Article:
You mention in the above post, I have quoted, that "it would be much easier if the inner primary case was removed".
That really is my biggest problem. Removing and reinstalling the inner primary might make removal and reinstalling the bushng easier, but it is a big PITA that may be a lot harder than the difficulty of changing them with the primary on the bike.
Unless I'm missing something, I'll try it with the primary on the bike.
I'd appreciate any insight from you on this CroK.
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Old 09-27-2009, 07:36 PM
1flhtk4me 1flhtk4me is offline
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You should be able to remove the shaft and have access the bushings.
Your machinist bud should be able to turn an arbor that can knock out/install the bushings.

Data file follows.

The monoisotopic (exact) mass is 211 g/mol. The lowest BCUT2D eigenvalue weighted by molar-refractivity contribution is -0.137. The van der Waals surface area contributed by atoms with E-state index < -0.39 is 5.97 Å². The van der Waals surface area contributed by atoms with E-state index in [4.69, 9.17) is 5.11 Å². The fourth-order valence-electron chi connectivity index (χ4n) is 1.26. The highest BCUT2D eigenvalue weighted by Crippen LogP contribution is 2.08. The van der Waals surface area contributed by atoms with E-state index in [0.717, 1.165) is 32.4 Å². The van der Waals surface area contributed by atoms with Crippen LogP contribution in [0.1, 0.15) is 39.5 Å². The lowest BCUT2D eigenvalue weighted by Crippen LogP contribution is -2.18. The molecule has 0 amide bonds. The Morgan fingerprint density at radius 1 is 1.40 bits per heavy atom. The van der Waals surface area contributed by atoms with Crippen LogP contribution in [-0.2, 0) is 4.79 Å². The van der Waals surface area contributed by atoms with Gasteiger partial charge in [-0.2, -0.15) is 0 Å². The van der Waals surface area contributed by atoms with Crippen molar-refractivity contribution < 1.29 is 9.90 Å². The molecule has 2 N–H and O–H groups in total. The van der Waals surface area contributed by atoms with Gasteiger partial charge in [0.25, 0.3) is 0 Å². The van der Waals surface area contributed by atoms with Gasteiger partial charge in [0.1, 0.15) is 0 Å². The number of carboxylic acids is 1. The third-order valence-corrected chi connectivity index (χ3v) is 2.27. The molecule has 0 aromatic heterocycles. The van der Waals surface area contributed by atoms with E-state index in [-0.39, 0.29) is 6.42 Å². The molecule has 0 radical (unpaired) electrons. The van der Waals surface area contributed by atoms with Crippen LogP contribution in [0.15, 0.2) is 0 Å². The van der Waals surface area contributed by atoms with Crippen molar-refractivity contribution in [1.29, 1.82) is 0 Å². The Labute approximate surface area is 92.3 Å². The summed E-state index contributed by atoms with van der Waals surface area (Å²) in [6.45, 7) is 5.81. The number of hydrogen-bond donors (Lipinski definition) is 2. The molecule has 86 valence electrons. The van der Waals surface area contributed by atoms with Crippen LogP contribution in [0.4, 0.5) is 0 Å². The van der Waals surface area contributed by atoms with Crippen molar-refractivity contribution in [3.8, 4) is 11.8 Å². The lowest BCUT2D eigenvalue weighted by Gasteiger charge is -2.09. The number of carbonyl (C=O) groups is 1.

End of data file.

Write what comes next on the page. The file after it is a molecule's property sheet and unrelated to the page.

Last edited by 1flhtk4me; 09-27-2009 at 08:34 PM.
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Old 09-27-2009, 08:02 PM
Wally Wally is offline
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Know a little about machining do you Kurt?
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Old 09-27-2009, 08:29 PM
1flhtk4me 1flhtk4me is offline
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As a matter of fact,been a machinist for 32 yrs.
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Old 09-27-2009, 08:38 PM
Wally Wally is offline
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I guess you'll be getting the knack of it pretty soon then.
If you keep at it.
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Old 09-27-2009, 08:44 PM
1flhtk4me 1flhtk4me is offline
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Looks like I'll have another 5 yrs. of training!
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08, bikes, bushings, diameter, fix, harley, hd, king, loose, play, replacement, road, shaft, shift, shifter, touring